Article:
Posted by : David Guyll May 13, 2013
When 4th Edition came out, though we were excited by all the options and changes, we saw immediately that combat could drag, especially if monsters took reduced damage or could heal. The kobold ambush at the start of Keep on the Shadowfell? That could eat up 30-60 minutes of game time, and that is just for kobolds.
Faster Combat is just over 260 pages of advice and methods on how to speed up combat in your game. Some of it are things that you probably already know, like pre-rolled initiative charts, average damage results (which is featured in D&D Next's monsters), and reducing monster hit points by 25% or more, but there is a lot of other stuff in here, like noting how long individual players take (along with a variety of ways to establish a time limit, as well as a reward system), ways to identify character strengths and weaknesses (along with ways to challenge or pander to them), and combat terrain to use/not-use.
Even better is that is is not just about combat efficiency; there are sections on how to design more exciting encounters (along with a list of 20 random and fantastic encounter locations), run "cannon fodder" and boss monsters, 50 monster quirks, numerous linked resources relating to whatever it is you are learning about, and more.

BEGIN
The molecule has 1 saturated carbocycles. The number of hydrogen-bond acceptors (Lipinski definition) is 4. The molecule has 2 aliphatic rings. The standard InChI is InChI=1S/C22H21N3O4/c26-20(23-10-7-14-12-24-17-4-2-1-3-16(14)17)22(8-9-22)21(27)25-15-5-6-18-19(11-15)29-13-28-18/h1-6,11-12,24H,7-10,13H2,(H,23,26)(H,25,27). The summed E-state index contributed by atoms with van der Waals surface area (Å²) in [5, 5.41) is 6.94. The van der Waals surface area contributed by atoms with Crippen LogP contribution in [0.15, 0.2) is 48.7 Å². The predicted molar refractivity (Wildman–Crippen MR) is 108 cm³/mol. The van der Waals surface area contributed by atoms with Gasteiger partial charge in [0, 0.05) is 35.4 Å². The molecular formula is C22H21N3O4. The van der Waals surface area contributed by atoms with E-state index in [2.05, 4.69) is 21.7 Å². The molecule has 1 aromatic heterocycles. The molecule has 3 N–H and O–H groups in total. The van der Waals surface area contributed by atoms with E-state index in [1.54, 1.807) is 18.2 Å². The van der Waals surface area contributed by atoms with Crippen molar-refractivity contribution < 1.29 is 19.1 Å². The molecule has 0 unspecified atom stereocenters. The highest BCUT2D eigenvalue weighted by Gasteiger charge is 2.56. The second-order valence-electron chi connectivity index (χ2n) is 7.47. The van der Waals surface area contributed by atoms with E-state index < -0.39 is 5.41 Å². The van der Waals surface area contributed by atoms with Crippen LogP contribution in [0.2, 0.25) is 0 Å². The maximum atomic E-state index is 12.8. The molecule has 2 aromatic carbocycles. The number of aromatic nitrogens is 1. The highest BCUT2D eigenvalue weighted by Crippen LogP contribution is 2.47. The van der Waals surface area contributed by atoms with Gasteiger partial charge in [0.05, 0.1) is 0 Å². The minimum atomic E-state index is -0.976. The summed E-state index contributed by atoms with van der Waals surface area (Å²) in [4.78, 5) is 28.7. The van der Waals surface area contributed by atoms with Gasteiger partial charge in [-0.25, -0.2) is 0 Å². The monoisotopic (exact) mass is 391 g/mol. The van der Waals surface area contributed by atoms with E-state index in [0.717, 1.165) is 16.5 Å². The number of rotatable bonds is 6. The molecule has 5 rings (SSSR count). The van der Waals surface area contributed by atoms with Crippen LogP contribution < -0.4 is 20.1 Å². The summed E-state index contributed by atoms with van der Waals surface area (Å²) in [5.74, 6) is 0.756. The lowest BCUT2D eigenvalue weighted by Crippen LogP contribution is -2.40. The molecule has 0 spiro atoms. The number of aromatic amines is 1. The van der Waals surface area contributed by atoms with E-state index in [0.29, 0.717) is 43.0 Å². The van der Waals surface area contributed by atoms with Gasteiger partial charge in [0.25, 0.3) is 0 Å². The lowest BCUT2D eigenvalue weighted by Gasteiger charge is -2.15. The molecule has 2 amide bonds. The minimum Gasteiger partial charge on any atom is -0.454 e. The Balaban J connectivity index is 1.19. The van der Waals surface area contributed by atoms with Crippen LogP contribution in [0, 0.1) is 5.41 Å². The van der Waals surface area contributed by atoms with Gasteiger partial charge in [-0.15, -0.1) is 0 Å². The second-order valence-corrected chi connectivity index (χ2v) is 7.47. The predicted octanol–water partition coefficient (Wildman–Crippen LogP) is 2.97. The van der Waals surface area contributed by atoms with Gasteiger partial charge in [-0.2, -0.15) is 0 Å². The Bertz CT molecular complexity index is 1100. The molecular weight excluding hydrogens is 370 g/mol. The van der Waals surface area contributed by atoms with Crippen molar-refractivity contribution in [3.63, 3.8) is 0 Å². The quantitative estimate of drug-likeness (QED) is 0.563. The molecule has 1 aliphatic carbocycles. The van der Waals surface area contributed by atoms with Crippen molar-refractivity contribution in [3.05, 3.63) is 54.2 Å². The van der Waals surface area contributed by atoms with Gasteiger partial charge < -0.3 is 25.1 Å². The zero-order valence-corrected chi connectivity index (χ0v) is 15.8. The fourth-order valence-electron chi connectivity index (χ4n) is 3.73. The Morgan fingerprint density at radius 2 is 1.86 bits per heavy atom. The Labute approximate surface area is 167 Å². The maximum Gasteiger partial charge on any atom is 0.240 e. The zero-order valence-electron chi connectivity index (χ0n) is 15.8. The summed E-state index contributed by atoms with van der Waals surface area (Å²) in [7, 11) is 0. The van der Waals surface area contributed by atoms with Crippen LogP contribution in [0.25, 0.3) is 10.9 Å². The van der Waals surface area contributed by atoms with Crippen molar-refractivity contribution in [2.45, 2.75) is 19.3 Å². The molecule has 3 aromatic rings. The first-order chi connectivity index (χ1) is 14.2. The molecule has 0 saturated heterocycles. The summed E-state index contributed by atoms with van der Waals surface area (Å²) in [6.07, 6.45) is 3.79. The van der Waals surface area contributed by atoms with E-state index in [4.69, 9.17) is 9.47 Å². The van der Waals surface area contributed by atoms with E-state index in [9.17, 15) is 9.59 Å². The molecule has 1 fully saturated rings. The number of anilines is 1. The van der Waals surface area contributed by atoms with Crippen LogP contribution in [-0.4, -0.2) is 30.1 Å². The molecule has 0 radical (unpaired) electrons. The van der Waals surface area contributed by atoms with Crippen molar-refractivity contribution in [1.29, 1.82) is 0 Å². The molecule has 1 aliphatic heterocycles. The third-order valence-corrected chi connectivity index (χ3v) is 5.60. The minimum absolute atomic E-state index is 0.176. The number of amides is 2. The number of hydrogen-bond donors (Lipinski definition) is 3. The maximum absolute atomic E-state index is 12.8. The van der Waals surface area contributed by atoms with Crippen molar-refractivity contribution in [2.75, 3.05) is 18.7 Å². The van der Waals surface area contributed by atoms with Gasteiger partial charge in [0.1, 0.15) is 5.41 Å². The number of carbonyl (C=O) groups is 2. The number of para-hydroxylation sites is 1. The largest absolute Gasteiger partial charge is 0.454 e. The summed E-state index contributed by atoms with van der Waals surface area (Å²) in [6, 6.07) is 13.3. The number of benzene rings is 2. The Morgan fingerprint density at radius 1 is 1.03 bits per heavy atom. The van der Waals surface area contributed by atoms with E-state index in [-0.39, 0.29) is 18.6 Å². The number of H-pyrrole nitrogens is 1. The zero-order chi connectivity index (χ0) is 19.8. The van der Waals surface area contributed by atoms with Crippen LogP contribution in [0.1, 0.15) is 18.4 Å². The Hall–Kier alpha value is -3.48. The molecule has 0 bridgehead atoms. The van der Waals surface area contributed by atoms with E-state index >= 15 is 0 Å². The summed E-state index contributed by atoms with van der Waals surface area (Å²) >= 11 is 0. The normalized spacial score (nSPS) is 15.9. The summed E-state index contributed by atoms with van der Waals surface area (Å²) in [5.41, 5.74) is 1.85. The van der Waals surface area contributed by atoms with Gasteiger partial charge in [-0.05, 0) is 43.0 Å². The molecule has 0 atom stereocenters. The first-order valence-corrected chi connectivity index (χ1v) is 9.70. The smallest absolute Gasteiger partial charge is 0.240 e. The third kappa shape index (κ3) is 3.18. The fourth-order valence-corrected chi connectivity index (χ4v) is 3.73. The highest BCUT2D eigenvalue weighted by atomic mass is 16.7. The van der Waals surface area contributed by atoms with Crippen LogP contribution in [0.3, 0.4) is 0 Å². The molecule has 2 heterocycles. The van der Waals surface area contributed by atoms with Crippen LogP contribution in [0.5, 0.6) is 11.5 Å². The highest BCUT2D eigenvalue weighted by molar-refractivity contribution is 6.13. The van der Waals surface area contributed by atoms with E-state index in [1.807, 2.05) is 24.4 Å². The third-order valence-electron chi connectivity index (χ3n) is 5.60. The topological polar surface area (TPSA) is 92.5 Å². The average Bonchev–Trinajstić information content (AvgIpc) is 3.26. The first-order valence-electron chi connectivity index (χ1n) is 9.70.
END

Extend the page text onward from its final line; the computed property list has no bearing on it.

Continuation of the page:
It is, in a word, extensive, which is good because even if a DM is not willing to invest much time in an attempt to resolve any of the issues mentioned (which not every group suffers from, or even identifies as such), there are still other things that he or she might find useful, like the aforementioned random encounter and quirks, and encounter building advice.
The ebook runs $20, but whether or not it is worth it depends on what kind of games you play (it is intended for Dungeons & Dragons and D&D-related games), and if you have any issues with running combat and/or building encounters. If so I think it is worth the buy, though even experienced DMs might learn a thing or two. You can preview the book's mind map, but this is where I think a few preview sections would help gamers on the fence.